For me, this was the most important thing I wrote in 2011. It was published in the Morning Star in November but their online archive has screwed up, so it’s not saved alongside my other MS pieces. Also (as usual) they edited quite heavily, so here is my original version.
The immorality of subjective opinions on art, when distributing public money
People are fighting tooth and nail to save UK arts funding, working every angle, in many different ways. Often locally with no thanks, they’re doing fantastic things with seemingly little arts establishment support, including from within some of the organisations most threatened. The pervading sense of pessimism is rampant and real, come from knowing that this government’s ideological intent is to ruin state supported culture for a long, long time.
Against that backdrop, I am coming to a difficult but strong realisation about one particular flawed goal of the Arts Council and other funding organisations divvying up taxpayers’ cash. And it may be an uncomfortable moment to make this argument but if we are ever to salvage something worthwhile from the wreckage it needs to be acknowledged:
The problem I have is with the key stated goal to support ‘great art’; in other words the part of the funding body’s remit that purports to decide whether the ‘art’ proposed by a project is ‘good’, or not.
This utterly subjective (at all times) element of assessing ‘quality’ is only one part of how they choose who gets our money but it is a load-bearing pillar, occupying the minds of everyone involved. Load-bearing and built on the cheap: I believe this goal of the Arts Council’s funding process to be immoral.
Art is subjective. We might not know for hundreds of years whether something we create today is ‘good’ or not. We will likely never truly know. The eternal imbalance of populism and deeper worth has not – and will not – be ‘solved’ and in fact we don’t want a solution because the conversation about it is half the ball game of artmaking in the first place. So there is not a piece of art or craft out there, that a smart person cannot either defend for its greatness, or destroy as being without value – and it’s very fun, except when public funds and lifelong artmaking livelihoods are at stake.
Yes, art is subjective. Regardless of training, experience or any other bullshit, nobody at the Arts Council – and nobody the Arts Council hires to make those decisions for them – knows any better than you or me.
To have a system where our public money is spent according to the subjective taste of whoever makes that funding decision is a drastic, soul-deep wrong and also a strategic disaster for a couple of reasons:
First, it forces the system to tend towards a reneging of the responsibility of making that decision. By which I mean that since, deep down, shamefully, they know it is wrong, they put phenomenal amounts of time and effort into building barriers between themselves and the decision-making process: channelling everything through buffer organisations who do the curating, or A&Ring, or hiring, for them. Thus: the execrable, inexorable rise to power of the professional form-filler. A monumental betrayal of artmakers and consumers alike. The construction industry of faux self-justifying gibberish.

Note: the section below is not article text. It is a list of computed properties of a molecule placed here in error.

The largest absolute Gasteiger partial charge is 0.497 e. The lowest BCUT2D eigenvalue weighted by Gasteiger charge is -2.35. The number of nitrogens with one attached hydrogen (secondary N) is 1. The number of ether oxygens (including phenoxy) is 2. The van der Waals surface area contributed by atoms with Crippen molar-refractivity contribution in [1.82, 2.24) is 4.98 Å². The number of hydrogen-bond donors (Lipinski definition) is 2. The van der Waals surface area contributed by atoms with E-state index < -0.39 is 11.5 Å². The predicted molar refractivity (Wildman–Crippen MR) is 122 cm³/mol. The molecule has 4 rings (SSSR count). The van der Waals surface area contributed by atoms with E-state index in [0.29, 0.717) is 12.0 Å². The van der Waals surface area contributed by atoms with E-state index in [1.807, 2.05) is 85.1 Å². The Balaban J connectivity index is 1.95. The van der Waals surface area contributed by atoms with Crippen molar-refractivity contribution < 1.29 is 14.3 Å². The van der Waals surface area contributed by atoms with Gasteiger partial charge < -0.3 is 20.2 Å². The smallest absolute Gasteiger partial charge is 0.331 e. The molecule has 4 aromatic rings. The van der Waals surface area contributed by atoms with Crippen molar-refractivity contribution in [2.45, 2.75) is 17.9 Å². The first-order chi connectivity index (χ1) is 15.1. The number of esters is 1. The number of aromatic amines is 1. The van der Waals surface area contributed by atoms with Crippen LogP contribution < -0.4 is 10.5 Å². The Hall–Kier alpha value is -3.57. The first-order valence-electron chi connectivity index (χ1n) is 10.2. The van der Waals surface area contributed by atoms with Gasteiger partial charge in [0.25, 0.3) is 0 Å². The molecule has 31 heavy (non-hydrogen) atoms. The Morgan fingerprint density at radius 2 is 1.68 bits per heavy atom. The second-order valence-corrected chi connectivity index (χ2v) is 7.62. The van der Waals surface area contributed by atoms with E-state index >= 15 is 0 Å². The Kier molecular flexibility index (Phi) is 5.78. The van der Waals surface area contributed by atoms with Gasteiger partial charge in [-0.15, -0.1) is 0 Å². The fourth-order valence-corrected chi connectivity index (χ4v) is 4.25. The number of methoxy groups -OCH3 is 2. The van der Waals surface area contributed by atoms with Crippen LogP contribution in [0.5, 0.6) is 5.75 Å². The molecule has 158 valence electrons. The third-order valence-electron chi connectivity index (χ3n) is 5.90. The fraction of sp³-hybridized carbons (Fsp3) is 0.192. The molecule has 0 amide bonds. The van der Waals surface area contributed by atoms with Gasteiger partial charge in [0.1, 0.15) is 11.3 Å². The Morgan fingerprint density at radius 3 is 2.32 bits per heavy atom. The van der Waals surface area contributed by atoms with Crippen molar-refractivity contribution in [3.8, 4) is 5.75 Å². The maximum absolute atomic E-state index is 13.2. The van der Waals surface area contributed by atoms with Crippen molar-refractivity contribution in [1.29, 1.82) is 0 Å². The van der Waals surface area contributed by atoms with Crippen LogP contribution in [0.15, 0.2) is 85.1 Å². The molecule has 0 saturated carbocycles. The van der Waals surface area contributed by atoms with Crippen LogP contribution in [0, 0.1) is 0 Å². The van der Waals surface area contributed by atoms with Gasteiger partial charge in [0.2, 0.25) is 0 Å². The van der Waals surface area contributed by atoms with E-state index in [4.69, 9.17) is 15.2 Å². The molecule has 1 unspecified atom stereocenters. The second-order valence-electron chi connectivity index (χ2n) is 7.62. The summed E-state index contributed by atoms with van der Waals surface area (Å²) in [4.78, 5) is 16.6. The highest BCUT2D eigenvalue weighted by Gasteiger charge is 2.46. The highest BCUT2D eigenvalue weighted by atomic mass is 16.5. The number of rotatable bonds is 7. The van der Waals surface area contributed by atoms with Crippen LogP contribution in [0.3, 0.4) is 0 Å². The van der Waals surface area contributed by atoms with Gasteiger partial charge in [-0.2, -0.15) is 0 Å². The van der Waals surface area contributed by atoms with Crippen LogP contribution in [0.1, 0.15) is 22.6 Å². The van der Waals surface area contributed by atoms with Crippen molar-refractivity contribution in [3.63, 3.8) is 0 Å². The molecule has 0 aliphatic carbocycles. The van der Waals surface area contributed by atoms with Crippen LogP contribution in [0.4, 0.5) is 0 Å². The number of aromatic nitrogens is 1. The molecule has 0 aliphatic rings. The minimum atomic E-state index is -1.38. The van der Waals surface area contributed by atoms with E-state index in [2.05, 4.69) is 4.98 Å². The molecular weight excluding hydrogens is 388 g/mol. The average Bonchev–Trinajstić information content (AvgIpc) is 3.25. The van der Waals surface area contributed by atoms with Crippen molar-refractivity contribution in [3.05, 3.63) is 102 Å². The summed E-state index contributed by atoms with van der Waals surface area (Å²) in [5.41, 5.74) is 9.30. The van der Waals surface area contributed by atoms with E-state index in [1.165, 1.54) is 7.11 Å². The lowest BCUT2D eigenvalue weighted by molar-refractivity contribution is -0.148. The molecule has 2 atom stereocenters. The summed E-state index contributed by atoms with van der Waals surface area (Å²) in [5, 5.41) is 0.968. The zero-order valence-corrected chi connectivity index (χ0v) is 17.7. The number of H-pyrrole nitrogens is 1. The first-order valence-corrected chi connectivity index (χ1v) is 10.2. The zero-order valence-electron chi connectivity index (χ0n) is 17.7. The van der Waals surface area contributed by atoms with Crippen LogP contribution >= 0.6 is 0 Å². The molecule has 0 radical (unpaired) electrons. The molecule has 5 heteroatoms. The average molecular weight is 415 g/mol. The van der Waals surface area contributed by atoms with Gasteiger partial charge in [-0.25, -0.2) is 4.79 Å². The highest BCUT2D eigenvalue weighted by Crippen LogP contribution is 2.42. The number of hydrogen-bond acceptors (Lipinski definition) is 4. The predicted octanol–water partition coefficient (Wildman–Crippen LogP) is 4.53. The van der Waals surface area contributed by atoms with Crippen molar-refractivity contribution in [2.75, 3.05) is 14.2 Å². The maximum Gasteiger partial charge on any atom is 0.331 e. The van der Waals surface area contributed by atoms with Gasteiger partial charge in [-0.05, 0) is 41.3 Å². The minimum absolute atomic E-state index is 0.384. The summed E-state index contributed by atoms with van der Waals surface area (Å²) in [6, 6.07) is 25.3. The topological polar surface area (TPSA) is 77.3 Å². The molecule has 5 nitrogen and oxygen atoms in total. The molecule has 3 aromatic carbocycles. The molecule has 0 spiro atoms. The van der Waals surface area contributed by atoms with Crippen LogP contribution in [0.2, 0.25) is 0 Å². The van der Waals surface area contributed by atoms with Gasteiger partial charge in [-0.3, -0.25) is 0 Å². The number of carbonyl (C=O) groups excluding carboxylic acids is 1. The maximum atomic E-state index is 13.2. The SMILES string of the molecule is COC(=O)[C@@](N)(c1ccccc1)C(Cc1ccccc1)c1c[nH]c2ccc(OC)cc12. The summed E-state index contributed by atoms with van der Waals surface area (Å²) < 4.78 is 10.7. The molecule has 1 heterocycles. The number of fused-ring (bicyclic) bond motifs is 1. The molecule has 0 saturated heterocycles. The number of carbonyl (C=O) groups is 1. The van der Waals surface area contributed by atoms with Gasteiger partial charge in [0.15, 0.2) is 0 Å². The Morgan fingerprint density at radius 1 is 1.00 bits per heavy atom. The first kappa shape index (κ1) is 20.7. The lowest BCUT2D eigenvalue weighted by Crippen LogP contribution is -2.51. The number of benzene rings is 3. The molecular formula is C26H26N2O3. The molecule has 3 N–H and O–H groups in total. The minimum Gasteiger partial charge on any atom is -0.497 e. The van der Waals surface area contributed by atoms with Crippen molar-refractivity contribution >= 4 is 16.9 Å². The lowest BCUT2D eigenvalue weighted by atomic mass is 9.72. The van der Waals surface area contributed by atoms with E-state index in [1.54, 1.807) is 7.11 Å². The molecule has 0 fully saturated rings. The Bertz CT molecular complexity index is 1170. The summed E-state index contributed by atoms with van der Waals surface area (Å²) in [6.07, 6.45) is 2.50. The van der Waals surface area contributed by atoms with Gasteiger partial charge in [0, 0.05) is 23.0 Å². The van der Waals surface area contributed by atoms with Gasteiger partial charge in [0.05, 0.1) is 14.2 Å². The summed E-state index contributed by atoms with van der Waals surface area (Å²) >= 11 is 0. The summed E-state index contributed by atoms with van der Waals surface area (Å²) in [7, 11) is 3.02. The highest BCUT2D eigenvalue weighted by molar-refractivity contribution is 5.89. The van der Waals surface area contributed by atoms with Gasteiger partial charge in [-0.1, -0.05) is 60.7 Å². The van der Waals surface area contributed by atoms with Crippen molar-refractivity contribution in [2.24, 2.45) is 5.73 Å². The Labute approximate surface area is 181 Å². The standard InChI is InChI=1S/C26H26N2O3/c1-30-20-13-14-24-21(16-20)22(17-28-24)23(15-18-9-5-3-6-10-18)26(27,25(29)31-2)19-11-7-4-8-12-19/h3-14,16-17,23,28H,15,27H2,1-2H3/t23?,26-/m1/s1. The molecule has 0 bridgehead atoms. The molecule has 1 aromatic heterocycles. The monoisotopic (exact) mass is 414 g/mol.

Secondly, it kills the focus on the ways they should pick projects to support: assess the need of the audience; assess the need of the artist; and assess the commitment to practice and work ethic of the artist. Surely there’s enough in those three to keep these bastards occupied without them having to pronounce nebulous, world-ruining gibberish on quality?
Speaking at Norwich Sound & Vision Conference on a panel about public funding, a founder of the merseyside-based Generator organisation explains how he will pick a young band he thinks “could make it” (in an entirely commercial sense, regardless of creative value, though of course it’s going to boil down to whether he digs them, or worse, whether he likes their haircuts). He’ll then spend “only” £10,000 releasing a couple of singles by that band, to see if they can capture an audience in that time-frame. And if not, they’re dropped back in the pond. He’s salaried to behave like the worst kind of record industry executive with a credit card built from taxation. I am pro taxation but not for that kind of McDickery.
In Brighton, the vast city-wide White Night event is denied funding, while four individual pieces scheduled to take place within it are commissioned, so that the ACE can spin that it somehow supported the event that actually it shackled. And nobody can argue because everyone’s terrified of pissing off the local reps and ruining their own futures. Similarly, for Brighton Digital Festival (an event I’ve praised in these pages) there isn’t enough money for the steering committee to print a brochure, yet one contributing organisation scores £50,000 to put into a handful of specific ‘major’ commissions, including at least one that is already publicly funded just to exist.